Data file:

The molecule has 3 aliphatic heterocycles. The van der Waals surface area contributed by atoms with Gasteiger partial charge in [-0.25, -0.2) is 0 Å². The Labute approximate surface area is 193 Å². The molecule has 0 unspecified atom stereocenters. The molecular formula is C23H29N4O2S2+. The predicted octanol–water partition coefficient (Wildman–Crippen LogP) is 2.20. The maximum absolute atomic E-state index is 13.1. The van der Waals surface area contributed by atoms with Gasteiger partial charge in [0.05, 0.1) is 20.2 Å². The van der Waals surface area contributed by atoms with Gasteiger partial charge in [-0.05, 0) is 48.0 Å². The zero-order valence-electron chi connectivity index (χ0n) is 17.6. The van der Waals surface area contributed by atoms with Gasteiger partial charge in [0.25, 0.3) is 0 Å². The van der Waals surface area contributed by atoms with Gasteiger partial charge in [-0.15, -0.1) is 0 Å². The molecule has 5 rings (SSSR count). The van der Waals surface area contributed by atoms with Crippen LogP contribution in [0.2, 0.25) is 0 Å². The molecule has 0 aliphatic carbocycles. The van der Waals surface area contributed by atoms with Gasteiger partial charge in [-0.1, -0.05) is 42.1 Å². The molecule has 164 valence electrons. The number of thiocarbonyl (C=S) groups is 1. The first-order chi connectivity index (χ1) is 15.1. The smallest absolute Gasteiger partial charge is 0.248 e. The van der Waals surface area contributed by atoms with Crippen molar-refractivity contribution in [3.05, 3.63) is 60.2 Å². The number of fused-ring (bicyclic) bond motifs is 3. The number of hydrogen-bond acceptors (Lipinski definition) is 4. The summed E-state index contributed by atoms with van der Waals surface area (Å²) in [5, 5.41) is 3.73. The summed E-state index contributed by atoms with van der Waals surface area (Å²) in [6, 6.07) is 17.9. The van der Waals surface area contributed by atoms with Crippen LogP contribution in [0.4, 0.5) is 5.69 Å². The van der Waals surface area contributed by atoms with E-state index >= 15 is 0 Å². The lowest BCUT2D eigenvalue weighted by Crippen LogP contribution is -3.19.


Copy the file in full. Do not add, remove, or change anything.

The molecule has 3 aliphatic heterocycles. The van der Waals surface area contributed by atoms with Gasteiger partial charge in [-0.25, -0.2) is 0 Å². The Labute approximate surface area is 193 Å². The molecule has 0 unspecified atom stereocenters. The molecular formula is C23H29N4O2S2+. The predicted octanol–water partition coefficient (Wildman–Crippen LogP) is 2.20. The maximum absolute atomic E-state index is 13.1. The van der Waals surface area contributed by atoms with Gasteiger partial charge in [0.05, 0.1) is 20.2 Å². The van der Waals surface area contributed by atoms with Gasteiger partial charge in [-0.05, 0) is 48.0 Å². The zero-order valence-electron chi connectivity index (χ0n) is 17.6. The van der Waals surface area contributed by atoms with Gasteiger partial charge in [0.25, 0.3) is 0 Å². The van der Waals surface area contributed by atoms with Gasteiger partial charge in [-0.15, -0.1) is 0 Å². The molecule has 5 rings (SSSR count). The van der Waals surface area contributed by atoms with Crippen LogP contribution in [0.2, 0.25) is 0 Å². The molecule has 0 aliphatic carbocycles. The van der Waals surface area contributed by atoms with Gasteiger partial charge in [-0.1, -0.05) is 42.1 Å². The molecule has 164 valence electrons. The number of thiocarbonyl (C=S) groups is 1. The first-order chi connectivity index (χ1) is 15.1. The smallest absolute Gasteiger partial charge is 0.248 e. The van der Waals surface area contributed by atoms with Crippen molar-refractivity contribution in [3.05, 3.63) is 60.2 Å². The number of fused-ring (bicyclic) bond motifs is 3. The number of hydrogen-bond acceptors (Lipinski definition) is 4. The summed E-state index contributed by atoms with van der Waals surface area (Å²) in [5, 5.41) is 3.73. The summed E-state index contributed by atoms with van der Waals surface area (Å²) in [6, 6.07) is 17.9. The van der Waals surface area contributed by atoms with Crippen LogP contribution in [0.4, 0.5) is 5.69 Å². The van der Waals surface area contributed by atoms with E-state index >= 15 is 0 Å². The lowest BCUT2D eigenvalue weighted by Crippen LogP contribution is -3.19.